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Charity Boat With 363 Rescued Migrants Aboard Needs a Port

Bangladeshis rescued off the Libyan coast line up to be registered by police at the port of Messina after disembarking from an Open Arms rescue vessel, in Sicily, Italy, Jan. 15, 2020. A second Open Arms vessel was in search of a port Feb. 1.

A Spanish charity boat with 363 rescued migrants aboard is appealing to be allowed to dock at a port so it can let passengers disembark after several days in the Mediterranean Sea.

Gerard Canals, head of the Open Arms mission, on Saturday also expressed concern that food could run out. He said there was about 30 kilos (66 pounds) of rice aboard, enough to last about two more days.

In a separate tweet, Open Arms said the migrants were crowded together on the bridge of the rescue boat.

The migrants were taken aboard Open Arms in five separate rescues from distressed boats launched by Libya-based human traffickers over the past few days.

After no permission came from Malta for a safe port, Canals said, the rescue group is hoping Italy will allow it to dock.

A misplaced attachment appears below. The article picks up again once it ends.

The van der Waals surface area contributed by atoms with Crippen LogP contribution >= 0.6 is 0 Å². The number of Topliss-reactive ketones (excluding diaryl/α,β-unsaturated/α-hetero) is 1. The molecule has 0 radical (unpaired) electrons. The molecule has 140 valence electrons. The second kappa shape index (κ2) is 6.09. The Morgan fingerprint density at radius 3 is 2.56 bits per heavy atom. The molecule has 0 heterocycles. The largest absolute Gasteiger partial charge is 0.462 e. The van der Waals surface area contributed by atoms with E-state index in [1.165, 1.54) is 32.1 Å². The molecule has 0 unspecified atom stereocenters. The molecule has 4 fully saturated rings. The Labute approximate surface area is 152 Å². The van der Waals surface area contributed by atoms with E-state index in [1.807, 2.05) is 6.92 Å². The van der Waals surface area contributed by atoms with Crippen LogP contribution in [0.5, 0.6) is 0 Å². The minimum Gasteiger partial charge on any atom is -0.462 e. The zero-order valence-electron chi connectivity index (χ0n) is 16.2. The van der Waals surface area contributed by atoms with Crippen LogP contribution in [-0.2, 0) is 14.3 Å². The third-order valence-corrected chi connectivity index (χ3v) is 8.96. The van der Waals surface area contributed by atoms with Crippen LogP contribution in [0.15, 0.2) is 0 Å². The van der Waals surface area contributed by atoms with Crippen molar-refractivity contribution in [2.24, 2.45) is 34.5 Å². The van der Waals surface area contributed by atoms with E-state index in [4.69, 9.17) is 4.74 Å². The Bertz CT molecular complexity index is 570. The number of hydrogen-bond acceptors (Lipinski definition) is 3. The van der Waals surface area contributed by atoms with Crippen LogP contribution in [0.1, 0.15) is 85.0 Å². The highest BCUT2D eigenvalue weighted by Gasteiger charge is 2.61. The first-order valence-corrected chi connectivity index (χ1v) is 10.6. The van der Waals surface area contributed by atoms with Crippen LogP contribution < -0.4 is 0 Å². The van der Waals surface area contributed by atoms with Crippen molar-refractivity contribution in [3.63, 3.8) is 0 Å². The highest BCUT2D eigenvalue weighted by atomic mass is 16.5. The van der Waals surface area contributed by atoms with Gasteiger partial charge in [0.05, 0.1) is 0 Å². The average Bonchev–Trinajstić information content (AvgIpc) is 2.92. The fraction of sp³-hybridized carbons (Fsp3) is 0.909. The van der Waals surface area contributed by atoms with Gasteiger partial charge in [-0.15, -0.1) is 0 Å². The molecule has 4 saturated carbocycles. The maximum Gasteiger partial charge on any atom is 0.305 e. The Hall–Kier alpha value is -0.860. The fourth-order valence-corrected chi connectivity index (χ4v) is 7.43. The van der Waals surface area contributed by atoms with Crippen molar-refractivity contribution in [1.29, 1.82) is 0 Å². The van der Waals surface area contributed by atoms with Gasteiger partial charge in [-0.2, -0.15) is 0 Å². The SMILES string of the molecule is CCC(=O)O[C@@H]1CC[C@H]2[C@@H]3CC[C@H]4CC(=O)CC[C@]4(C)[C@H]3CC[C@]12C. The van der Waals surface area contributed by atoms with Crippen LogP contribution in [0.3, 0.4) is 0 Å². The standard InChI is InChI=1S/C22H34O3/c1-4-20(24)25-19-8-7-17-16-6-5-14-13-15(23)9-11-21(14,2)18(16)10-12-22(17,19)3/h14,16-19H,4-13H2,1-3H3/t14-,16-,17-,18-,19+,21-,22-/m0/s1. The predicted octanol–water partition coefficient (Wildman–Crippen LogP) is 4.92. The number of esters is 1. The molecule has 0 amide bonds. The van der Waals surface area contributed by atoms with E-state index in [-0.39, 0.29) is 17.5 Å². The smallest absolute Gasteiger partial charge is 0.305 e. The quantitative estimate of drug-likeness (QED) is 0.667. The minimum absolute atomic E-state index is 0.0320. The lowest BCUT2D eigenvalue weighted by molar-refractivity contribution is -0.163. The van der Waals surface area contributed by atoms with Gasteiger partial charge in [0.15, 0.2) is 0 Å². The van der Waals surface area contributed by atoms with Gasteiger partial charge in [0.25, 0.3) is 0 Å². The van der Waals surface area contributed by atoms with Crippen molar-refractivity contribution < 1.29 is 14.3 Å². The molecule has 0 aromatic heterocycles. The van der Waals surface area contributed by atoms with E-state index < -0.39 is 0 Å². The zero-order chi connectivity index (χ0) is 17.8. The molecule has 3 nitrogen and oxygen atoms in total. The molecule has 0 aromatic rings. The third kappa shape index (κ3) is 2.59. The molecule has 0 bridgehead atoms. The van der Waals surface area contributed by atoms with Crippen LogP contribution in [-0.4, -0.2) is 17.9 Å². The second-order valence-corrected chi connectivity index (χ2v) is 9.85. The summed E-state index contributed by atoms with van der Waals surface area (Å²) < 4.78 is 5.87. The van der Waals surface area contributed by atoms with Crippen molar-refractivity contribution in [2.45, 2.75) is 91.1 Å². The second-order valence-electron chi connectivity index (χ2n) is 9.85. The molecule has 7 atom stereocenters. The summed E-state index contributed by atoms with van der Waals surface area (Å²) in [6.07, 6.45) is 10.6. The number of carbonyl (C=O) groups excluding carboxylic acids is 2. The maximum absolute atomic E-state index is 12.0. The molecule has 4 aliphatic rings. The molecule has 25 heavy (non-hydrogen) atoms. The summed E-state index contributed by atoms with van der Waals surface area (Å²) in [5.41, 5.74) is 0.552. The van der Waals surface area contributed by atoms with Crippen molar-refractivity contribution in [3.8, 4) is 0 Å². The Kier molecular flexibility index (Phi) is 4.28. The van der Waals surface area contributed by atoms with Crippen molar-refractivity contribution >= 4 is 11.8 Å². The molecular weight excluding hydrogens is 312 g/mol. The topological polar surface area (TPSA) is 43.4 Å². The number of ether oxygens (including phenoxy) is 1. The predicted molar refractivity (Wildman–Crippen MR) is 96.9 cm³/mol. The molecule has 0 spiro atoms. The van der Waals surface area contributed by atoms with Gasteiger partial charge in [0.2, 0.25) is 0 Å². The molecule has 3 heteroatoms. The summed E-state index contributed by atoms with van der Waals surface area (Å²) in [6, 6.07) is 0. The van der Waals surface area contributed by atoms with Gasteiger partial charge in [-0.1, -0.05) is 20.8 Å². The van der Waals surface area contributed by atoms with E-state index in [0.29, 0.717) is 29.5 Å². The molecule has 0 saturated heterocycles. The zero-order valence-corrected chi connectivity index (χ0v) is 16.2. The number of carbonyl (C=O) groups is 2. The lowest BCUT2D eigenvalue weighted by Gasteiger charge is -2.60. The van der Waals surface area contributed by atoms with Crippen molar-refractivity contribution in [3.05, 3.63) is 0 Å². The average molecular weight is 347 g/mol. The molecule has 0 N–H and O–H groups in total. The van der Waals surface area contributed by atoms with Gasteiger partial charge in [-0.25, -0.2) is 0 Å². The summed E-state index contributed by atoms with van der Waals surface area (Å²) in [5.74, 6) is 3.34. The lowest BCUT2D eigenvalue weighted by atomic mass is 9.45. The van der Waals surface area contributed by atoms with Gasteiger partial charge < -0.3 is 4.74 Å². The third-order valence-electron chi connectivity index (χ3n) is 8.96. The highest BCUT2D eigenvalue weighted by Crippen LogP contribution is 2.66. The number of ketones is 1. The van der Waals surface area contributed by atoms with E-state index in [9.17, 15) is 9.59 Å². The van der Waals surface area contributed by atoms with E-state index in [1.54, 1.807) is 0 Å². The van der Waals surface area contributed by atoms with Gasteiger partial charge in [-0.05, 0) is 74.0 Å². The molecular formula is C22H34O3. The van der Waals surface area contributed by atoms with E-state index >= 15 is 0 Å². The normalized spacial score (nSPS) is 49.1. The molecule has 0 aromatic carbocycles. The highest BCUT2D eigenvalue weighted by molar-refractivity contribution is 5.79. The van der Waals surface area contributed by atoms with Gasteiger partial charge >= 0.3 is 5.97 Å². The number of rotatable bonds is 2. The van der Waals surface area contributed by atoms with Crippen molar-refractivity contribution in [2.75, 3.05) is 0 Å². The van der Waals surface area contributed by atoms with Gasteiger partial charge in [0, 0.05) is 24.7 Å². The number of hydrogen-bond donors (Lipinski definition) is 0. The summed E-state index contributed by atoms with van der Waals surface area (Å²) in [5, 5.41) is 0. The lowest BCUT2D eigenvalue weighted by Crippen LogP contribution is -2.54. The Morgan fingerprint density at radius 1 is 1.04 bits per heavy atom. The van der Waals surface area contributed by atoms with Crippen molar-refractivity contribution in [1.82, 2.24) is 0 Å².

In the past few months Italy has allowed such charity ships to disembark rescued migrants at its ports on condition that other European Union nations agree to take some of the asylum-seekers. Several EU nations have done so, making good on pledges to share the migrant burden at a conference in Malta a few months ago.

During Italy's previous government, which included the anti-migrant League, then-Interior Minister Matteo Salvini triggered repeated standoffs at sea when he refused port permission to private rescue ships. In some cases, the rescuers were left in limbo for days or forced to sail as far as Spain to disembark migrants.